Last week, we covered one of Islam’s key contributions to India. There is plenty of material out there to undertstand the bad things done by the Islamists, which is why i wrote about some good things they did. Any discussion on India’s history is not complete without considering the caste system. In this post, i want to cover the caste system using 3 different scholarly viewpoints. Thanks to Aditya and one other contributor who wishes to be anonymous, i came across the works of Nicholas Dirks. Thanks to Senthil for introducing me to Dharampal, the brilliant Gandhian Scholar who decided to look directly into the sources of British wisdom about India – the papers published by British officers on various aspects of India. Thanks to Priya Raju, I came across A.N. Sattanathan’s A Sudra’s Story – Sattanathan was the first Backward Classes Commission Chairman of Tamilnadu, who rose up from a disadvantaged background.
What was the caste system like Pre-British?
It is essential for us to understand whether the caste system existed in India before the British and if so, in what form did it exist? Most of the knowledge about India’s caste system came from British historians like James Mills/William Jones. Or from European Historians like Max Mueller and others who were influenced by the British historians themselves as well as made their own contributions to the discussion and influenced British opinion. It is these opinions that have mattered when it comes to gaining an understanding of India’s caste system. From my readings, it appears there is a lot of distortions in the way the caste system has been understood.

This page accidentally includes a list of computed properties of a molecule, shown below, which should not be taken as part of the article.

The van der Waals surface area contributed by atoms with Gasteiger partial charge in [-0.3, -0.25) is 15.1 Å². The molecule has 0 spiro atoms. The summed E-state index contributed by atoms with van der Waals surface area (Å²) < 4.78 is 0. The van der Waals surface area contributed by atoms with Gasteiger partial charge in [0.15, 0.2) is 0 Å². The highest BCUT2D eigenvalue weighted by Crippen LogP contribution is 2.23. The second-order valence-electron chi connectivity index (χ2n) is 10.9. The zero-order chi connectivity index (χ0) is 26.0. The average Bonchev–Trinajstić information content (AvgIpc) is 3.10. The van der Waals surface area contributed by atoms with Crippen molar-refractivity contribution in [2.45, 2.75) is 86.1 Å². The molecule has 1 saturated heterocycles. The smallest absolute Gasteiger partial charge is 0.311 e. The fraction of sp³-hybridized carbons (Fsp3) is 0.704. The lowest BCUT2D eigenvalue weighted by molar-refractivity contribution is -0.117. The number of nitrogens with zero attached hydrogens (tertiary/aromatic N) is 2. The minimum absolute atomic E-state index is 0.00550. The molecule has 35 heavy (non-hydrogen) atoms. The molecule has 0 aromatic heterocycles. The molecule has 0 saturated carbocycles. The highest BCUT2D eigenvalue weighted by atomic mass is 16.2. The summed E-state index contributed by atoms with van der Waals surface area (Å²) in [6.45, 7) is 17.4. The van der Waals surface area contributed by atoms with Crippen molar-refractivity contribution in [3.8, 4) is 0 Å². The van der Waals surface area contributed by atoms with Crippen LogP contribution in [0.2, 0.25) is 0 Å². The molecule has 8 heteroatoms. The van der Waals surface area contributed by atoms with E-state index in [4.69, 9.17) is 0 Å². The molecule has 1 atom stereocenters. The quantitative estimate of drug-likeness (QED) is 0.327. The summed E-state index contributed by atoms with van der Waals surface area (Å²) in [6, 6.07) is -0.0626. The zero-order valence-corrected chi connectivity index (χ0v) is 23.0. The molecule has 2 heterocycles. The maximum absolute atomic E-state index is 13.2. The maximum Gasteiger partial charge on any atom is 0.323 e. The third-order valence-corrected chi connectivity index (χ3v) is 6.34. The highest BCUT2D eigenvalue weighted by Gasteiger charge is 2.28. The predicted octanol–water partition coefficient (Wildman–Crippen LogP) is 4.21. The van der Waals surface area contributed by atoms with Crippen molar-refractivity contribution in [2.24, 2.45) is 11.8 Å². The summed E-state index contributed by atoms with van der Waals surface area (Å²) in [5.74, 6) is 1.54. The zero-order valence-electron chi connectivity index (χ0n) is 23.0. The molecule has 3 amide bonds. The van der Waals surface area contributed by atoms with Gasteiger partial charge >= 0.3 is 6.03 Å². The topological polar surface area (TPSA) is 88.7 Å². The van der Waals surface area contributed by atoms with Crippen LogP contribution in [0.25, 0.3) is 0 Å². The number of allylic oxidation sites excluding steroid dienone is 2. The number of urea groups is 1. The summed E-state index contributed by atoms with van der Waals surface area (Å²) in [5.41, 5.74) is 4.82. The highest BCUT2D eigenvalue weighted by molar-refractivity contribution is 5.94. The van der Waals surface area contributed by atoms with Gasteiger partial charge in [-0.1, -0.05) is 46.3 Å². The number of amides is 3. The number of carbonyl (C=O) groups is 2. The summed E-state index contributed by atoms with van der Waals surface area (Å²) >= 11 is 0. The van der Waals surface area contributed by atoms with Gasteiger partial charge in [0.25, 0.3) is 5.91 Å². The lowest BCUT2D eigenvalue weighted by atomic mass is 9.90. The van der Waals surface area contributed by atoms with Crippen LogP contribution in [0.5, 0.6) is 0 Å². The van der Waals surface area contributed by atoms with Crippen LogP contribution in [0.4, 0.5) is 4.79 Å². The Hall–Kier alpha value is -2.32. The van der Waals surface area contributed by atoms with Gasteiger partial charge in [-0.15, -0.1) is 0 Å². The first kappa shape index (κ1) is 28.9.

Reading the works of the 3 people i mention above, has given me some clarity on the caste system.
Dirks’ strategy was to focus on a region of Pudukottai, formerly a Princely State that was ruled by kings from the Kallar martial caste (now part of the Mukkulathor community). His choice is brilliant because as he explains in this paper, British tampering is likely to have been minimal. In that paper, he shows how the pre-British caste system functioned as a socio-political-religious-economic structure.